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One of the concerns (no sleep lost, tho) I’ve had since Truecrypt went belly-up was how to best encrypt the various external USB hard drives I have. On these drives, I keep confidential information (e.g. medical, financial, etc.) that I don’t want others to have access to, in case they were to be stolen. Usually, they are just multiple copies of the same data, which I update periodically.

Encrypting removable devices (USB flash drives, external hard drives, etc) provides a method to guarantee data security in the event of loss, theft or confiscation. When backing up personal information onto external storage, encryption is a recommended preparation for the filesystem.Source: Encrypted FileSystems

While playing around with TAILS, I learned about how to encrypt external drives…I’d read about it before, but hadn’t spent as much time since TrueCrypt and took care of my needs.

For fun, I started encrypting all my external USB drives, but since I don’t typically run TAILS (e.g. Crunchbang or PeppermintOS) all the time, I wondered how to do this on those GNU/Linux distros.

Here are the steps I followed:

1) Install cryptsetup
sudo apt-get install cryptsetup

2) Install Disk Utility
sudo apt-get install gnome-disk-utility

Here’s what it looks like:

3) Add this to my Openbox menu
This is the only step that really caused me some concern but a quick google search revealed that you can use the following command palimpsest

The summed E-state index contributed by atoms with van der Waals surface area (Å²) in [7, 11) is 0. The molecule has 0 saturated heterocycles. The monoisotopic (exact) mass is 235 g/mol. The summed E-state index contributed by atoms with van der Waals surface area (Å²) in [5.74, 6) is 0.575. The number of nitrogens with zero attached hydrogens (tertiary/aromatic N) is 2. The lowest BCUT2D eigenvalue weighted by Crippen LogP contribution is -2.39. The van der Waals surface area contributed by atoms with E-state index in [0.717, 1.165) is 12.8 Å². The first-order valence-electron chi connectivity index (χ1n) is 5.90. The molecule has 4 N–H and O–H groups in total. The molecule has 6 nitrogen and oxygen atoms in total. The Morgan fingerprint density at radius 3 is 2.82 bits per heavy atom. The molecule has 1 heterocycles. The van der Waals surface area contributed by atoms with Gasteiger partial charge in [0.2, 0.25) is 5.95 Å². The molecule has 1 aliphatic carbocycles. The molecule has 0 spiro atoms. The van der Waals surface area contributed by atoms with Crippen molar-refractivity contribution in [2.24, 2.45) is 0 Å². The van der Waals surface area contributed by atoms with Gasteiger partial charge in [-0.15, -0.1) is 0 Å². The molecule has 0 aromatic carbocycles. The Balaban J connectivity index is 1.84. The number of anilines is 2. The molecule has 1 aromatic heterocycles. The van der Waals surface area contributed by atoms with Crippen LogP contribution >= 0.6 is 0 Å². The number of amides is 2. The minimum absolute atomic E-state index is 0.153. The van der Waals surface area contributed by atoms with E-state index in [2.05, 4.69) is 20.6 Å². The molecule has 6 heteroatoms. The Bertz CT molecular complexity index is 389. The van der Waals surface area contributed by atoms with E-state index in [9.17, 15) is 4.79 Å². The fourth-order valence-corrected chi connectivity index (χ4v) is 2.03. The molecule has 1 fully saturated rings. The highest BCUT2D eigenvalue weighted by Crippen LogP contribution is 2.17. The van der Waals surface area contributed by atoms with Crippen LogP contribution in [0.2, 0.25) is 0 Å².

4) To encrypt a hard drive–all pre-existing data will be wiped out–follow these steps:

a) Format the device

b) This will result in a blank drive, so you will need to create a partition … note that you will want to check the “Encrypt underlying device” and assign it a name, then click CREATE.

c) When you click CREATE, you will be prompted for a passphrase. Be sure to memorize this; if you lose it, you won’t be able to get access to the drive later.

d) That’s pretty much it. Success will look something like this:

5) Plug the drive in. The next time you plug the drive into a computer, you will be prompted:

After you enter the password, you will be able to access the encrypted contents:

If you ever need to change the password, you can run Disk Utility again and click on “Change passphrase.”

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Everything posted on Miguel Guhlin’s blogs/wikis are his personal opinion and do not necessarily represent the views of his employer(s) or its clients. Read Full Disclosure

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